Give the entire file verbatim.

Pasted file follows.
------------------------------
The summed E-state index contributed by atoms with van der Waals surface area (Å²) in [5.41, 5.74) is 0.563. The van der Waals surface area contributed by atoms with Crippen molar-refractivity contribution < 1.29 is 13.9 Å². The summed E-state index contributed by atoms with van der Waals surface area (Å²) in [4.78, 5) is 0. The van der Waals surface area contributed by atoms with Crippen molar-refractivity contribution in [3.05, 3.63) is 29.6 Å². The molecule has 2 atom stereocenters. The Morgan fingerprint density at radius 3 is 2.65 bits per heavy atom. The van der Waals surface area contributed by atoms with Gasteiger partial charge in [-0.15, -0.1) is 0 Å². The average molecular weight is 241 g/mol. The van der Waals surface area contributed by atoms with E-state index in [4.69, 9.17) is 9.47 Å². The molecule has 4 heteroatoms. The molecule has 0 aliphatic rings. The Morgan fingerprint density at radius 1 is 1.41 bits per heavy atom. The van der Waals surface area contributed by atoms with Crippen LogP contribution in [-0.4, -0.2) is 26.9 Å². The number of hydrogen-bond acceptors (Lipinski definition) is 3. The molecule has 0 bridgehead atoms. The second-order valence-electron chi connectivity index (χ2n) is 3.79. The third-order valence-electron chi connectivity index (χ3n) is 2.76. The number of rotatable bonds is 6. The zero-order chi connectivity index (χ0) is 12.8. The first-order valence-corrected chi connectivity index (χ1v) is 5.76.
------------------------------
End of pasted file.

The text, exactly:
The summed E-state index contributed by atoms with van der Waals surface area (Å²) in [5.41, 5.74) is 0.563. The van der Waals surface area contributed by atoms with Crippen molar-refractivity contribution < 1.29 is 13.9 Å². The summed E-state index contributed by atoms with van der Waals surface area (Å²) in [4.78, 5) is 0. The van der Waals surface area contributed by atoms with Crippen molar-refractivity contribution in [3.05, 3.63) is 29.6 Å². The molecule has 2 atom stereocenters. The Morgan fingerprint density at radius 3 is 2.65 bits per heavy atom. The van der Waals surface area contributed by atoms with Gasteiger partial charge in [-0.15, -0.1) is 0 Å². The average molecular weight is 241 g/mol. The van der Waals surface area contributed by atoms with E-state index in [4.69, 9.17) is 9.47 Å². The molecule has 4 heteroatoms. The molecule has 0 aliphatic rings. The Morgan fingerprint density at radius 1 is 1.41 bits per heavy atom. The van der Waals surface area contributed by atoms with Crippen LogP contribution in [-0.4, -0.2) is 26.9 Å². The number of hydrogen-bond acceptors (Lipinski definition) is 3. The molecule has 0 bridgehead atoms. The second-order valence-electron chi connectivity index (χ2n) is 3.79. The third-order valence-electron chi connectivity index (χ3n) is 2.76. The number of rotatable bonds is 6. The zero-order chi connectivity index (χ0) is 12.8. The first-order valence-corrected chi connectivity index (χ1v) is 5.76.